As teachers, we are placed in a position of authority. We teach, we impart, we inspire, we hoist children up from humble origins, we take children from low to high. This movement of children in an upwards direction is reinforced by the ubiqtuitous rhetoric of social mobility. We like to subscribe to the idea that effective education and employment policy gives opportunities for students to improve their lot as part of a meritocracy. This is a noble and vital aim of society, but one that can clearly be problematic (I loved @ieshasmall on this here).
An issue takes hold when we start homing in on the lowly origins of our students. When we start to accentuate, even glamorise, the perceived failures of the children we work with and see their origins as deficiencies. We’ve all done this: I know I certainly have. We’ve had a hard week, we need to feel virtuous and make our job seem meaningful. We start by talking disparagingly of the children we teach. We consider the difficulty of their home lives and the importance of education to take them away from it. We beat our chests over what we see as the lack of books/parental support/dinner time conversations/money/understanding of the world/decent food. We start homogenising whole groups of society into one blob of social disadvantage and failure. We see ourselves as saviours, social super heroes, swooping in to save these families from themselves.
That some children, mainly working-class children, are seen as deficient has been an area of contestation since the writing of Basil Bernstein. Bernstein identifies the power structures at play in social groups, explaining that power “creates boundaries, legitimises boundaries, reproduces boundaries between different categories of groups, gender, class, race, different categories of discourse” (Bernstein 2000: 5). He developed strategies of teaching vocabulary which splits words into ‘elaborated’ and ‘restricted’ codes which, he hoped, would help pupils overcome the linguistic limitations of their classes.
In his critique of Bernstein’s work, Harold Rosen challenged disparaging views of working-class children, arguing that the terminology of “culturally deprived”, “underprivileged” and “disadvantaged” is its itself unhelpful and unfair (Rosen 1972: 1). He then argues that Bernstein’s ‘elaborated’ and ‘restricted’ codes indicate there is something intrinsically limited in patterns of speech, rather than acknowledging the social values at work in how speech is interpreted. As William Laobov writes, “the myth of verbal deprivation is particularly dangerous, because it diverts attention from real defects of our education system to imaginary defects of the child” (Labov, 1972:179). For Labov and Rosen, the belief that some children are more lacking than others is damaging both because it fails to appreciate the varied social backgrounds of children, and also because it fails to acknowledge the inequalities of schooling which values some cultures more than others.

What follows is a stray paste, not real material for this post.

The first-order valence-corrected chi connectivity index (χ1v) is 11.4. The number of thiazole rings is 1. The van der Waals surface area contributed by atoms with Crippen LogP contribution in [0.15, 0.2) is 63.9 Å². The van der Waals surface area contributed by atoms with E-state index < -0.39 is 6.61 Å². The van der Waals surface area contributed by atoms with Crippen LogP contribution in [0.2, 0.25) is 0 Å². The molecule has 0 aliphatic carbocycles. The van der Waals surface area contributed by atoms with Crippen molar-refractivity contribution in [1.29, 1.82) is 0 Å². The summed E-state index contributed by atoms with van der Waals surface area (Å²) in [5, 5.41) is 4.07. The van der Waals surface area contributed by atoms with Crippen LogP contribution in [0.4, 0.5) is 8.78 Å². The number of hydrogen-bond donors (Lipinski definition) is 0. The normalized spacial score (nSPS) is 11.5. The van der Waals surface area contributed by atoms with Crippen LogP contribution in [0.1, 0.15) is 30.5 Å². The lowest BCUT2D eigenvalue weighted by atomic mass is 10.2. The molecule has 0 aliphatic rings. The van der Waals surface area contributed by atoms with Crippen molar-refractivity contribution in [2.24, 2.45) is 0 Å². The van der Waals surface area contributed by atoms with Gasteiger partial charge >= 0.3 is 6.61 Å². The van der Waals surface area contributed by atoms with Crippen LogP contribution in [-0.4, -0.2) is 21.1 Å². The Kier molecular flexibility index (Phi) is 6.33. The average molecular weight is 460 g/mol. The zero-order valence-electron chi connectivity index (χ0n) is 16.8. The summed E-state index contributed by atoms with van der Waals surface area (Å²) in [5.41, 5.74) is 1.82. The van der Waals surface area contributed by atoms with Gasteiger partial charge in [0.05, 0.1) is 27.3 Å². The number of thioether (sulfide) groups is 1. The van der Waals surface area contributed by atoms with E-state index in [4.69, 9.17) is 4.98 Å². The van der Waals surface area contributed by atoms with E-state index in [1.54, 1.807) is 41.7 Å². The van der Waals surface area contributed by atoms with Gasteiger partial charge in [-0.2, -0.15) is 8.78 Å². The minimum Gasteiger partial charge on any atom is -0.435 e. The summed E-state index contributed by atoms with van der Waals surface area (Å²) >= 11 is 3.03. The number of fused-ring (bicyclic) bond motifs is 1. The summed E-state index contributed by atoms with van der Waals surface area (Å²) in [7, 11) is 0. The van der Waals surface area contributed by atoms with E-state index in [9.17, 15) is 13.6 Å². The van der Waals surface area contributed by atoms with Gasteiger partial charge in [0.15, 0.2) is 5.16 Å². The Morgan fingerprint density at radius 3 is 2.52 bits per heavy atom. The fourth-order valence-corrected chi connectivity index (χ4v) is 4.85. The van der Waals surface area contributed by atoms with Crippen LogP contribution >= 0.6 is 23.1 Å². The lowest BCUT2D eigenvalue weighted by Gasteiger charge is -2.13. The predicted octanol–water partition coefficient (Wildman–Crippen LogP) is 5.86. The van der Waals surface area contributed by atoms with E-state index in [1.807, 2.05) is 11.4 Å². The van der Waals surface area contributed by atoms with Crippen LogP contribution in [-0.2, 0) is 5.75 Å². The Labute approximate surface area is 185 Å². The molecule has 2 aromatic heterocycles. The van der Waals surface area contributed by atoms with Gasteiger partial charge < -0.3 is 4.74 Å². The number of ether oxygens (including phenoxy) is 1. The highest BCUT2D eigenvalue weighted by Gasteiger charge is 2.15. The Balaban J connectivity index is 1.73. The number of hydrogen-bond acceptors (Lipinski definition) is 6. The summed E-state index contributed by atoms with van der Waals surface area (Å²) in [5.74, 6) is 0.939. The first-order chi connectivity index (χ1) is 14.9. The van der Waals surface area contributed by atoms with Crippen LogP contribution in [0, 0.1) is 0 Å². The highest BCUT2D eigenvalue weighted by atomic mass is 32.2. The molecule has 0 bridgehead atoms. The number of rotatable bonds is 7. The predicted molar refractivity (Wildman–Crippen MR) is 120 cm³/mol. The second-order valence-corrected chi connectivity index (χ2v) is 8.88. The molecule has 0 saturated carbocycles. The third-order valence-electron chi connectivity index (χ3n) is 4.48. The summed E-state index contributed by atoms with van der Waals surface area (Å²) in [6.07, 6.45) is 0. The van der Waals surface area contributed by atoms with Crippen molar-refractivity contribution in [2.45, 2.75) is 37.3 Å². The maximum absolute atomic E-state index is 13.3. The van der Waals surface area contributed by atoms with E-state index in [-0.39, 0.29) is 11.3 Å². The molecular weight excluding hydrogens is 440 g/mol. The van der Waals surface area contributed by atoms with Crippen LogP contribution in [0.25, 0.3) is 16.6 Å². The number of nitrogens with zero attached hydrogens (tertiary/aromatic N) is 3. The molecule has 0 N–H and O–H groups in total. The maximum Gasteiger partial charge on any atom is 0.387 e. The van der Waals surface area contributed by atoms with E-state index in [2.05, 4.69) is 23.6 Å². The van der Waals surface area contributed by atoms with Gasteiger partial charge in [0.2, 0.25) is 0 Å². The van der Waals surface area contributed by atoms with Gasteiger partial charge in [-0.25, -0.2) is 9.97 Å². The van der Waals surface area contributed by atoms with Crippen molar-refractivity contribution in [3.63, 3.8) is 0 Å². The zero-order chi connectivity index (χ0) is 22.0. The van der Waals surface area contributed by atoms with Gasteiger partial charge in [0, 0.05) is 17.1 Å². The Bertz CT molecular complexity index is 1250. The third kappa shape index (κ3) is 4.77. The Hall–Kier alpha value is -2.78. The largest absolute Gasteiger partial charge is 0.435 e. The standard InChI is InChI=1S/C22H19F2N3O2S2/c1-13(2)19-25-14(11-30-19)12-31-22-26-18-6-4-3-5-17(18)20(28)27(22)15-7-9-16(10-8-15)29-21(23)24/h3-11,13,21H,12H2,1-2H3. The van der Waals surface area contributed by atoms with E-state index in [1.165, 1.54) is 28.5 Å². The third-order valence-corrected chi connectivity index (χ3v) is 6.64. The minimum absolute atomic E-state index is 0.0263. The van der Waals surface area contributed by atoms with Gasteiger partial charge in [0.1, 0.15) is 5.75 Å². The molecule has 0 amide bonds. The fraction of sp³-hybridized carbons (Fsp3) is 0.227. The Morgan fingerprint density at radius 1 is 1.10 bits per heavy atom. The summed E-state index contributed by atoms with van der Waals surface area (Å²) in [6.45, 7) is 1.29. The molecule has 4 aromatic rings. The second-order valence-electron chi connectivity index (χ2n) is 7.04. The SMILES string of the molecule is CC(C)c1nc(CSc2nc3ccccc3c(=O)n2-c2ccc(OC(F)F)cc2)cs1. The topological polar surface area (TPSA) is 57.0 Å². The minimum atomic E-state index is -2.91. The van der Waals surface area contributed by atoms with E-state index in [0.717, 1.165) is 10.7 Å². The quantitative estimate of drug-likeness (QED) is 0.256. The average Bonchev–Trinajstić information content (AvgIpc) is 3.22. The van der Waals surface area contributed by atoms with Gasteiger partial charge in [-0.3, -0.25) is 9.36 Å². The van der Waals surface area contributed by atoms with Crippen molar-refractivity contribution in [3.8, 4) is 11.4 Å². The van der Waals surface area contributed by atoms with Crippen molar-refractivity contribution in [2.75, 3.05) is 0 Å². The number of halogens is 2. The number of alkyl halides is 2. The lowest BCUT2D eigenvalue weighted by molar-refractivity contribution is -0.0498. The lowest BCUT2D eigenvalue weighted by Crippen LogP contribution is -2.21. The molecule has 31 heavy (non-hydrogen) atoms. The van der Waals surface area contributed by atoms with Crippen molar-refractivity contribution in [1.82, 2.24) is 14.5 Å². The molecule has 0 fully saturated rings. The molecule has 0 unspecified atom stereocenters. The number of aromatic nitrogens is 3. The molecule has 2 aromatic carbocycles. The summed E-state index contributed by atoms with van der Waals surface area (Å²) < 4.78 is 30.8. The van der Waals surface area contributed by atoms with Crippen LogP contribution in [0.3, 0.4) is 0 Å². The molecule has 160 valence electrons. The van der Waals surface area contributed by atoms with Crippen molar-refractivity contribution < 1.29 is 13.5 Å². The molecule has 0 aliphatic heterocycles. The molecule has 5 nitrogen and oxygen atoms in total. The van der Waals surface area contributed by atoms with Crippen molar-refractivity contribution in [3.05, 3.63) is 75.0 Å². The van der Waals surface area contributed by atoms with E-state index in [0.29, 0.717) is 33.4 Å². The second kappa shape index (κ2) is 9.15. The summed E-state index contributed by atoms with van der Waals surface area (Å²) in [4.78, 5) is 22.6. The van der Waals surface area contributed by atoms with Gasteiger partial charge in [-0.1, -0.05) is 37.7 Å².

Although deficiency narratives of children are compelling, and contagious, the vast majority of teachers I know are resistant to them. For every story of disadvantage, I hear teachers sharing stories of amazement at the children in their classrooms. A colleague recently told me that his lesson took an unexpected turn when a boy enthusiastically shared his knowledge of ploughing (his father owns a farm). We all get a bit dewy-eyed when unsuspecting children took to the stage to perform at the end of term concert. I always feel a bit humbled (even occasionally unworthy) when I watch children work really hard in an assessment or exam. Teachers who work closely with children have daily reminders of how incredible the students in our care are, and how much they have to offer.
It’s easy for that catastrophising, disembodied voice to demonise entire communities of children as deficient. Happily, it’s equally easy to see that kids are pretty amazing.